"We are strongly encouraging people to stay home and worship with us online," says associate pastor Phil Chenery, "but we tell people that we are here if you want to join us." Though weekly church attendance averages 1,500, only about 100 worshippers showed up last Sunday, Chenery says.

The suspension of worship services is likely to affect churches across the country differently, depending on their size and available resources. Megachurches, generally defined as having more than 2,000 members, are best positioned to withstand extended closures, largely because of their extensive online operations.

"Megachurches have gone into high tech, rather than high touch," says Scott Thumma, who studies the megachurch phenomenon at the Hartford Institute for Religion Research. "So in many ways they're exceptionally well adapted to meet the challenges of not gathering for a couple of weeks."

Almost all megachurches raise revenue through online giving, Thumma says, and are using it to their advantage.

"If [members] give online and then agree to do it monthly," Thumma says, "you are going to get more money than if you just plead with people face to face."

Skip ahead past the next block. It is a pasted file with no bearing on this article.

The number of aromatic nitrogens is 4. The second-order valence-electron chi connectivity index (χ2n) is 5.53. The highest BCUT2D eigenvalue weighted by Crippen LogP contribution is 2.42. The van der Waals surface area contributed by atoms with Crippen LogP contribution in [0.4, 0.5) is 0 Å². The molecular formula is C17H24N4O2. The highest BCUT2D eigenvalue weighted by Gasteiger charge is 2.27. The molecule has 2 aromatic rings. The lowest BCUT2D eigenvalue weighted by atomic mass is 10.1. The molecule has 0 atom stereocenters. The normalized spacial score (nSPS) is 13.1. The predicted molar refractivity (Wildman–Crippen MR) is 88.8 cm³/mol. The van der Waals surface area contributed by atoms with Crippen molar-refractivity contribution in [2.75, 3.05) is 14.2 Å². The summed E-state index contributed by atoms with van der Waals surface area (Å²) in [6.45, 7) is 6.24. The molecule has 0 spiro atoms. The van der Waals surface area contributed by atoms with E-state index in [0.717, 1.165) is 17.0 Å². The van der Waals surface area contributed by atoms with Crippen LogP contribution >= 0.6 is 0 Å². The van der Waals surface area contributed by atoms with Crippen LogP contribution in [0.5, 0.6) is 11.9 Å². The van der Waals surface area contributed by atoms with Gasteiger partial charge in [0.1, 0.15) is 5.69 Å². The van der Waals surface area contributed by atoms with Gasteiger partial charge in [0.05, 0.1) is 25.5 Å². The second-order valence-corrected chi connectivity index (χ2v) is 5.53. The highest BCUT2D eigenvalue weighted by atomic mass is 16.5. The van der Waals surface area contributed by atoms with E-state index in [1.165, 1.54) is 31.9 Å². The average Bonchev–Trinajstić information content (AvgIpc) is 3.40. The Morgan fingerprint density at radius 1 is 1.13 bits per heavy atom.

Smaller congregations, in contrast, are likely to depend more on weekly offerings collected in church and are less able to turn to online worship and are therefore more vulnerable to extended suspension of worship services.

Another factor affecting how churches will weather the coronavirus storm, Thumma says, is their age profile.

"Megachurch congregations tend to be significantly younger, and thus less likely to be in that high risk category than smaller, more traditional mainline congregations," Thumma says.

In U.S. Episcopal churches, Thumma notes, almost half the membership is age 65 and older, making them especially vulnerable to the coronavirus outbreak.

Copyright 2020 NPR. To see more, visit https://www.npr.org.

Tom Gjelten reports on religion, faith, and belief for NPR News, a beat that encompasses such areas as the changing religious landscape in America, the formation of personal identity, the role of religion in politics, and conflict arising from religious differences. His reporting draws on his many years covering national and international news from posts in Washington and around the world.